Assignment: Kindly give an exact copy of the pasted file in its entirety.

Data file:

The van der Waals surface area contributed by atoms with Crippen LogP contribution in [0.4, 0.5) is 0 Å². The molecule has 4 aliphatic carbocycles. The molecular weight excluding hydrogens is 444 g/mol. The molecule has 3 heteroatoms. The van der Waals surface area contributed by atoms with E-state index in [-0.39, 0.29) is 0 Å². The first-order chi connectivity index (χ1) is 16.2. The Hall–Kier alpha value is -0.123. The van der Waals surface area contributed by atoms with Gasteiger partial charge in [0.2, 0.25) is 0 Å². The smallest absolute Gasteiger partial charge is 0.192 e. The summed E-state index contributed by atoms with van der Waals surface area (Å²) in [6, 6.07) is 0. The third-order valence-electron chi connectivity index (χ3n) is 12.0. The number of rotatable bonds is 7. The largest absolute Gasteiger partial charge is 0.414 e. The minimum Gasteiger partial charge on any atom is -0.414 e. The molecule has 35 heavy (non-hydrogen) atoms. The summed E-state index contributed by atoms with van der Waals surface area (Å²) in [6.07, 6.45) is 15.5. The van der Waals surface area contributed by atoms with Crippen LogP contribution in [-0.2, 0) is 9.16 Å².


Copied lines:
The van der Waals surface area contributed by atoms with Crippen LogP contribution in [0.4, 0.5) is 0 Å². The molecule has 4 aliphatic carbocycles. The molecular weight excluding hydrogens is 444 g/mol. The molecule has 3 heteroatoms. The van der Waals surface area contributed by atoms with E-state index in [-0.39, 0.29) is 0 Å². The first-order chi connectivity index (χ1) is 16.2. The Hall–Kier alpha value is -0.123. The van der Waals surface area contributed by atoms with Gasteiger partial charge in [0.2, 0.25) is 0 Å². The smallest absolute Gasteiger partial charge is 0.192 e. The summed E-state index contributed by atoms with van der Waals surface area (Å²) in [6, 6.07) is 0. The third-order valence-electron chi connectivity index (χ3n) is 12.0. The number of rotatable bonds is 7. The largest absolute Gasteiger partial charge is 0.414 e. The minimum Gasteiger partial charge on any atom is -0.414 e. The molecule has 35 heavy (non-hydrogen) atoms. The summed E-state index contributed by atoms with van der Waals surface area (Å²) in [6.07, 6.45) is 15.5. The van der Waals surface area contributed by atoms with Crippen LogP contribution in [-0.2, 0) is 9.16 Å².